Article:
About neuroscience and music (mainly classical). Exploring the relationship of music and the brain based on experience of two careers.

September 4, 2013

Postscript to Mar 5: "What (if anything) Ails Classical Music?"

My Mar 5 post has become the most popular post since I began this blog. 

The following is a more passionate answer to that question by James Brinton. It appeared recently on Norman Lebrecht's Slipped Disc* in response to a remark by Deborah Borda (LA Phil) about the decline of orchestra subscriptions.
'Within 20 years, the subscription rate will be down to 15 or 20 percent. It makes it a real challenge financially and artistically. This is an on-demand society now.’
Perhaps more blunt than I, Brinton responds: 

"Many assume, wrongly, that there is some defect in classical music causing this. It’s unpopular, old-fashioned, elitist, etc. None of that is true; classical music is timeless and accessible to anyone willing to give it a chance. In reality, classical is the victim of:

"1. A multi-billion dollar marketing effort on behalf of high ROI (return on investment) rock, pop, and hip-hop (most of which isn’t worth burning); capitalism at the expense of culture. If the same amounts were spent marketing classical, the problem would disappear." 

(I don't view this mainly as a marketing problem -- see Mar 5 -- but certainly more marketing could help immensely. But read on…. -ed.)

"2. More than half a century of declining educational standards and penny pinching which have gutted music education, music appreciation, and classical exposure–even as the pop marketers were capturing ever greater share of young minds." (Yes!)

"3. Self-absorbed, entitled, orchestra board members who feel that, because they contribute, they somehow own an orchestra (See Minnesota). This is coupled with a spreadsheet approach to culture; many of these people and the administrators they hire are chained to the idea of profit when, in fact, cultural institutions are non-profit organizations and demand a different managerial approach." 

(Those dangers emerge during some periods in some organizations. And 'profit' may be necessary when you are digging out of hole dug in previous years. -ed.)

"3a. These people also carry a CEO mindset into the fray in which employees are costs to be minimized, either in numbers or salary. They fail to understand that orchestral musicians ARE the art they think they are supporting, instead they consider them mere overhead. And because they know almost nothing about what it takes to become an orchestral musician, they undervalue their greatest resource." 

(But some orchestra musicians may not understand that it takes far more than good playing to get people in the seats and pay the bills. Like it isn't: "You play. They come." -ed.)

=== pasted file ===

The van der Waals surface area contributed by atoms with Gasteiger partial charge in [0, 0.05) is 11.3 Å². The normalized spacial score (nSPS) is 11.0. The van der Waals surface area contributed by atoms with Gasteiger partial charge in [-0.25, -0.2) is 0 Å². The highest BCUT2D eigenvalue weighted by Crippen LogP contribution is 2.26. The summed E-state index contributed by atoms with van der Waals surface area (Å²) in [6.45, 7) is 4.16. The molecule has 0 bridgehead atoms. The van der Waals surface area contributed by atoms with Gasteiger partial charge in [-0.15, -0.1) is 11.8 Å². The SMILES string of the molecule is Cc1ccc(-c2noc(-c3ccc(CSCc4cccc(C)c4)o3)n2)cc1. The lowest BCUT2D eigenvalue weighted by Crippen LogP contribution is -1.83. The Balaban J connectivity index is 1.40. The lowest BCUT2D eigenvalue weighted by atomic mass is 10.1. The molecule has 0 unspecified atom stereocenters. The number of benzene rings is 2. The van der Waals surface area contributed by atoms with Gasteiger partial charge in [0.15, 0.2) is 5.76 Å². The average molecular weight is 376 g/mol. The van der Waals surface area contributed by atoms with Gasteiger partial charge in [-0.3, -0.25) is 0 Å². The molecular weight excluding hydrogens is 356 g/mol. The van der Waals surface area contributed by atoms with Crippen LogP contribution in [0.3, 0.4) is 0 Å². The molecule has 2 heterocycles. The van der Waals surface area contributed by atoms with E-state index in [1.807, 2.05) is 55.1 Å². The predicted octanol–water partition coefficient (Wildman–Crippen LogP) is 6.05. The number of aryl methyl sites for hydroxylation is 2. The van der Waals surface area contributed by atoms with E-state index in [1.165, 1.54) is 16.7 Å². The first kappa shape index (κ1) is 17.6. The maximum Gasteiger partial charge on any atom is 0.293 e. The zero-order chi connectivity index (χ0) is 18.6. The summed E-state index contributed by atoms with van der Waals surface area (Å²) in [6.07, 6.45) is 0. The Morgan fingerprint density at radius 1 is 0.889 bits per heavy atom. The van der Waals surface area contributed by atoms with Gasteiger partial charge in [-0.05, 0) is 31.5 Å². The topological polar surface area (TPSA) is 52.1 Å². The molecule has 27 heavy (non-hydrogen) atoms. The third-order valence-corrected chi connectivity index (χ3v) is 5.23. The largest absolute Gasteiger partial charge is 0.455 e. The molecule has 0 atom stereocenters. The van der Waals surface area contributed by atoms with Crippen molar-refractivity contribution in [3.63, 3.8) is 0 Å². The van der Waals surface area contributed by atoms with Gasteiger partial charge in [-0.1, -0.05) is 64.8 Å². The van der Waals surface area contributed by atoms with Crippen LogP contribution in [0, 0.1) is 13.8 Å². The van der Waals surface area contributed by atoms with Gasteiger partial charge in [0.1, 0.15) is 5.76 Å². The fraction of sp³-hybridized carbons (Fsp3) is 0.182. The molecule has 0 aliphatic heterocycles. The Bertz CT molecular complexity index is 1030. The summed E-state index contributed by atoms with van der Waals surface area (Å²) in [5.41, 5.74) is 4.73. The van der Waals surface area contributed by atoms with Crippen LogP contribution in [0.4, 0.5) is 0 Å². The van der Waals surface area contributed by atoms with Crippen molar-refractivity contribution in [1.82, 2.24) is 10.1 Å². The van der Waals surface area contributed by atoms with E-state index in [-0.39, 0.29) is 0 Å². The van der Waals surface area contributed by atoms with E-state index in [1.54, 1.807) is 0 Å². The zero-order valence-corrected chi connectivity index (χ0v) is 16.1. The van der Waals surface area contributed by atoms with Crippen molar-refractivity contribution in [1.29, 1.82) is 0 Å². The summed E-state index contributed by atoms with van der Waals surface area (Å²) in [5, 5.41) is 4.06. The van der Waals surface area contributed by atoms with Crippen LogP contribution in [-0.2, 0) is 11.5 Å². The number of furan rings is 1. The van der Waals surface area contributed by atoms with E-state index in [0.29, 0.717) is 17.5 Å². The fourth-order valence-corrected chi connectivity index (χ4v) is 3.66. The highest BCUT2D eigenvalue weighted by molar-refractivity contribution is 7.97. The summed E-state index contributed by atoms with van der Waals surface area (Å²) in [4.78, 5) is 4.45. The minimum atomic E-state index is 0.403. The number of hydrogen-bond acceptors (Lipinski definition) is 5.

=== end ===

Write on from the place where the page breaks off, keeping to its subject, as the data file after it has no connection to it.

"4. A generation of culturally illiterate managers (See M. Henson) who have attempted to solve financial problems over the bodies of musicians rather than approaching them sanely. This is the managerial equivalent of saying, 'Kill the baby, then you won’t have to worry about day care.'” 

(Hmmm!? Maybe sometimes.  -ed.)

"5. A headlong charge, especially in the US, toward the lowest common denominator in terms of public art, culture, and education. Never an intellectual country, the US has become blatantly anti-intellectual in everything from its politics to its thinking about education (See Texas’ rejection of instruction in “critical thinking”)." 

(And 46% of Americans reject the science of evolution!)

"6. A generation of bureaucrats so drenched in pop that they lack almost all familiarity with, and respect for, classical music. Some of these people are so ill-informed that they can’t differentiate between hip-hop and classical music (See Germany’s Theresa Bauer versus the University of Music and Performing Arts, Mannheim*). Bureaucrats unable to appreciate culture should not administer state culture programs."

"All these things have to be addressed, and we have little time left to address them." 

(With Charles Rosen, I remain optimistic because so many children and young people still want to play classical music, despite all these obstacles. After the smoke clears, maybe not in my lifetime, 'classical music' will continue on, probably in many different ways. -ed.)

--James Brinton (my editorial comments in italics)

*Now see Mar 5: "What (if anything) Ails Classical Music? A Neurologic Diagnosis."

*Slipped Disc post on Deborah Borda

*The Minister for Science, Research and Art, Theresia Bauer (member of Parliament from the German Green Party) has proposed closing down the courses of study in orchestral music and the music education programs in Mannheim and Trossingen. (here)

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